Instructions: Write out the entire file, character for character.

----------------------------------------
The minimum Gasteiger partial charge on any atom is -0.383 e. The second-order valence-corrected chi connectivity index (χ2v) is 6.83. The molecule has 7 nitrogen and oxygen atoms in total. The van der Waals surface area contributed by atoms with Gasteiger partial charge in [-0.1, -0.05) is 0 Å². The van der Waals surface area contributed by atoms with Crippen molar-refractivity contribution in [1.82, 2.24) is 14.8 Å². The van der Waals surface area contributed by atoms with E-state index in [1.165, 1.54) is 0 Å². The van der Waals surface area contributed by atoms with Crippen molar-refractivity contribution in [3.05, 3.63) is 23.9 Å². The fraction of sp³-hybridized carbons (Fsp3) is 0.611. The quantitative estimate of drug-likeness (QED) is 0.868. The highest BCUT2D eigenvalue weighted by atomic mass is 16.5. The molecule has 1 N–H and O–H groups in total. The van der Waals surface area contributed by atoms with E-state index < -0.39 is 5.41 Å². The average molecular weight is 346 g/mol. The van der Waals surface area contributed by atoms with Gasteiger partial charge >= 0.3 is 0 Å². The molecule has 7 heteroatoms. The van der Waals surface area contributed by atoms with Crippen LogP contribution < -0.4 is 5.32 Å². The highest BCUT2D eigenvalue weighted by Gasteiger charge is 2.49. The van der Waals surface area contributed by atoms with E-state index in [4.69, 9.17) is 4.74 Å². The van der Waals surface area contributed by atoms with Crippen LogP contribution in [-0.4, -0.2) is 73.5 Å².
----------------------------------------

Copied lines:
The minimum Gasteiger partial charge on any atom is -0.383 e. The second-order valence-corrected chi connectivity index (χ2v) is 6.83. The molecule has 7 nitrogen and oxygen atoms in total. The van der Waals surface area contributed by atoms with Gasteiger partial charge in [-0.1, -0.05) is 0 Å². The van der Waals surface area contributed by atoms with Crippen molar-refractivity contribution in [1.82, 2.24) is 14.8 Å². The van der Waals surface area contributed by atoms with E-state index in [1.165, 1.54) is 0 Å². The van der Waals surface area contributed by atoms with Crippen molar-refractivity contribution in [3.05, 3.63) is 23.9 Å². The fraction of sp³-hybridized carbons (Fsp3) is 0.611. The quantitative estimate of drug-likeness (QED) is 0.868. The highest BCUT2D eigenvalue weighted by atomic mass is 16.5. The molecule has 1 N–H and O–H groups in total. The van der Waals surface area contributed by atoms with E-state index < -0.39 is 5.41 Å². The average molecular weight is 346 g/mol. The van der Waals surface area contributed by atoms with Gasteiger partial charge >= 0.3 is 0 Å². The molecule has 7 heteroatoms. The van der Waals surface area contributed by atoms with Crippen LogP contribution < -0.4 is 5.32 Å². The highest BCUT2D eigenvalue weighted by Gasteiger charge is 2.49. The van der Waals surface area contributed by atoms with E-state index in [4.69, 9.17) is 4.74 Å². The van der Waals surface area contributed by atoms with Crippen LogP contribution in [-0.4, -0.2) is 73.5 Å².